• Try fruit smoothies for a quick healthy breakfast or afternoon snack.
  • Add vegetables and fruits to baked goods – blueberry pancakes, zucchini bread, carrot muffins.
  • Add extra veggies to soups, stews, and sauces, grated or shredded to make them blend in.
  • Keep lots of fresh fruit and veggies washed and available as snacks. Apples, pears, bananas, grapes, figs, carrot and celery sticks are all easy to eat on the run. Add yogurt, nut butter, or tahini for extra protein.

One of the biggest challenges for parents is to limit the amount of sugar and salt in their children’s diets. The American Heart Association recommends that daily sugar intake for children are limited to 3 teaspoons (12 grams), and sodium should be less than 1,500 milligrams.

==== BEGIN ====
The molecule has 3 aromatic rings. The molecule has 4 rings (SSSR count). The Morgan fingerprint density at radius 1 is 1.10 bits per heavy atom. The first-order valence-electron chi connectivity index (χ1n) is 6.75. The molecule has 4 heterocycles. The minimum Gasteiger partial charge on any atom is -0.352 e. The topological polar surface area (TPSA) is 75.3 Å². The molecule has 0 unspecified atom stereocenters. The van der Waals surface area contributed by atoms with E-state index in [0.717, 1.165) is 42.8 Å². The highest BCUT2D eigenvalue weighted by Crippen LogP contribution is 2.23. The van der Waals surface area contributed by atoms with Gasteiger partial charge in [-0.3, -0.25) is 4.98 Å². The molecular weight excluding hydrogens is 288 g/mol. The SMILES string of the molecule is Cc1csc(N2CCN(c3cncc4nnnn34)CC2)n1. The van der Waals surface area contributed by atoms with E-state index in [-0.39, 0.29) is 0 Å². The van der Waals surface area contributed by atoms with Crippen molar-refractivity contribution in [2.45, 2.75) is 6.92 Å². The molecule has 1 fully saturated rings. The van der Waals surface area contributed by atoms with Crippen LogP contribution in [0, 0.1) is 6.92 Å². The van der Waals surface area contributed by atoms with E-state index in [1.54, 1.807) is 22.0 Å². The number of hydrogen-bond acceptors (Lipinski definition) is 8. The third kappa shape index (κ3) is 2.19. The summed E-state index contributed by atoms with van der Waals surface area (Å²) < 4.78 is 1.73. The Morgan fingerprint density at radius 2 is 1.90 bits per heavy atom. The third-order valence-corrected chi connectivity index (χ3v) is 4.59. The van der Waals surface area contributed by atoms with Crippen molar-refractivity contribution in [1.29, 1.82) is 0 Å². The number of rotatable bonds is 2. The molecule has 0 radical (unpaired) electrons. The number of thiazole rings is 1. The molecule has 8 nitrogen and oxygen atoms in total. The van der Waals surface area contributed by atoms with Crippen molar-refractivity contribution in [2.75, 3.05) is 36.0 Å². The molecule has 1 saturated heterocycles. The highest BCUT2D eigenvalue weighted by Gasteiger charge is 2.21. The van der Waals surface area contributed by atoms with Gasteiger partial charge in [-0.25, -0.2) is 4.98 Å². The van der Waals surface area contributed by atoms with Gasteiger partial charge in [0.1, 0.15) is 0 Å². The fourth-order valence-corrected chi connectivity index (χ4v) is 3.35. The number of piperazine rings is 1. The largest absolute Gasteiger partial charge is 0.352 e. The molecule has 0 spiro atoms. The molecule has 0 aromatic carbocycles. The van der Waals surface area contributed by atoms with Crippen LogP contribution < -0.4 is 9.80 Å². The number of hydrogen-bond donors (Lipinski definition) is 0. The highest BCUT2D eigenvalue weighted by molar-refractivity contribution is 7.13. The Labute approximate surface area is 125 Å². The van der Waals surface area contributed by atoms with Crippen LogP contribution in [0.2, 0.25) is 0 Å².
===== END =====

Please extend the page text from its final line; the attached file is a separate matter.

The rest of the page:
Cutting back on candy, cookies, chips and other snacks are only part of the solution. Large amounts of added sugar and sodium can also be hidden in foods such as bread, canned soups and vegetables, frozen dinners, ketchup, and fast food.

You don’t have to ban sweets entirely. Having a no sweets rule is an invitation for cravings and overindulging when given the chance. Give your go-to recipes a makeover. Many recipes taste just as good with less salt and sugar.

Toddlers love routine and familiarity almost as much as they love saying no. Luckily, there’s no need to sacrifice standbys like mac ‘n’ cheese and PB&J in the name of nutrition – you can make your tot’s go-to meals and snacks healthier with some easy (and a bit sneaky) changes. Here are some easy substitutes for a happy and healthy tot meal:

  • Fries – Leave skin on potatoes, baked, not fried or Sweet Potato Fries
  • PB&J – 100 percent whole-grain bread (dark or white with at least 2 grams of fiber) and spread the peanut butter on lightly or substitute almond butter for half of the fat, and try mashing up berries to use as the jelly.